When many people think of "metabolism," they often link it solely to weight loss. Although metabolism plays a role in weight management, it barely scratches the surface of its significance in overall health and well-being.
Your metabolism is the foundation for every bodily process—a network of chemical reactions converting food into energy, akin to a car's engine continually burning fuel to keep you moving and alive. Metabolic health refers to the optimal functioning of the system—in essence, it’s like a car running on all cylinders.
In this article, we’ll explore the link between metabolic health and chronic disease prevention, debunk some common metabolism myths, and discuss the hallmarks of metabolic syndrome (MetS). We’ll also examine how lifestyle factors like diet and physical activity can positively affect your metabolic health.
A common misconception is that metabolic health is solely determined by a person's weight or body mass index (BMI). This is only sometimes the case. For example, individuals can have metabolic disease even at a healthy weight and those who are overweight may maintain excellent metabolic health if they engage in healthy lifestyle habits. The following are some common metabolism myths that should be dispelled.
Myth: You're born with a set metabolic rate and can do nothing to change it.
Fact: About 70% of the differences in how our bodies burn calories at rest are because of our inherited traits. However, while genetics play a role, your metabolic rate is not a fixed number. Lifestyle changes, such as regular physical activity and building muscle mass through strength training, can boost your metabolism. Moreover, the simple act of getting enough sleep can help regulate hormones like cortisol that affect your metabolism.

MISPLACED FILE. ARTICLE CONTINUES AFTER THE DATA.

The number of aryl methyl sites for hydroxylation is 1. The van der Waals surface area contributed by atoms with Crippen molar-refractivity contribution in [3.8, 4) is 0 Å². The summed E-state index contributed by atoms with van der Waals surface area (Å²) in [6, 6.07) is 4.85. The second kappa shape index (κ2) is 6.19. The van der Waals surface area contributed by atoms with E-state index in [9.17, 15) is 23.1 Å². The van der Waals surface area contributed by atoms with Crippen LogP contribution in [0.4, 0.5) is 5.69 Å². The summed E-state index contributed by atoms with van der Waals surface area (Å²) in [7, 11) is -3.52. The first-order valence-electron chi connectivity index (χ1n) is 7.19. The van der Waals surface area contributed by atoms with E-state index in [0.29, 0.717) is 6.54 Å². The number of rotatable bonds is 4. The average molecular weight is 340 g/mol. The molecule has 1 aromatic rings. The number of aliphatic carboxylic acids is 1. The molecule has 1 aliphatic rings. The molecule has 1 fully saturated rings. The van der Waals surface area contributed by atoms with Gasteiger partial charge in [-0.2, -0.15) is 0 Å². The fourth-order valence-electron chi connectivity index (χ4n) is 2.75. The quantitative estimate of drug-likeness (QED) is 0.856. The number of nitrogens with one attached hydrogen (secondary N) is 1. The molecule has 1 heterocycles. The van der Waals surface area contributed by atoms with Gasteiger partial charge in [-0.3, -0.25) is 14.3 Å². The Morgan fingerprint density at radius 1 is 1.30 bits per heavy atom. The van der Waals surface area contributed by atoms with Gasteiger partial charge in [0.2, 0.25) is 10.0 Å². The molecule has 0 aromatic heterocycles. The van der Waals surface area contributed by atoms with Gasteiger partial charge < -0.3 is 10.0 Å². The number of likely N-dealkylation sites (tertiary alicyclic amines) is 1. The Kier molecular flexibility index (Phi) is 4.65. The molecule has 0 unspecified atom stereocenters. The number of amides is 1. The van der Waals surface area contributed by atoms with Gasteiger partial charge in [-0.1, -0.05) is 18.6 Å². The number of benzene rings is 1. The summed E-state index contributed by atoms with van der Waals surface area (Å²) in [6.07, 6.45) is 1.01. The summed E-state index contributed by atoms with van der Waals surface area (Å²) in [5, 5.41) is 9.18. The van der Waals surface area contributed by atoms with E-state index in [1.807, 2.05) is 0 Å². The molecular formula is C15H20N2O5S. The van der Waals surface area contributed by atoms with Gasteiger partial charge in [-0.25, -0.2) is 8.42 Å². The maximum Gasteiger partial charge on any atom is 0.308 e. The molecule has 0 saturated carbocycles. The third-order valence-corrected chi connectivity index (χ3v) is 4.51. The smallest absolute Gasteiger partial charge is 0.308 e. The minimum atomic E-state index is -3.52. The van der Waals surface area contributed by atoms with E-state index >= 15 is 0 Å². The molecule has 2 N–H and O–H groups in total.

Myth: If you're thin, you don't need to worry about your metabolic health.
Fact: Being of normal weight doesn't guarantee optimal metabolic health. It's possible to have average weight and still have underlying metabolic imbalances that increase the risk of chronic diseases. Regular healthcare check-ups and healthy lifestyle choices are essential for everyone, regardless of weight.
Myth: You should have multiple small meals throughout the day.
Fact: Intermittent fasting, which involves limiting the times you eat through brief intentional fasting periods, may benefit metabolic health. Some clinical studies have also found that the longevity diet (fasting-mimicking diet) can lower inflammation and blood pressure while treating insulin resistance by providing better blood sugar control.
A retrospective survey published in 2019 found that 88% of American adults were metabolically unhealthy and at risk for developing heart disease, cancer, and stroke. Inflammatory oxidative stress drives metabolic dysfunction, hastening the onset of MetS. This harmful interplay contributes to the development of various diseases, including obesity, diabetes, and heart disease.
The impact of oxidative stress and inflammation goes beyond metabolic disorders; it can also interfere with essential cellular functions such as DNA repair and cell cycle control. This interference is associated with the development of cancer—approximately 70–75% of cancers are linked to processes often co-occurring with metabolic syndrome and chronic inflammation.
When your metabolism is imbalanced, it can lead to numerous health problems, including metabolic syndrome, which increases the risk of diabetes, heart disease, and even neurodegenerative illnesses such as Alzheimer’s and Parkinson’s.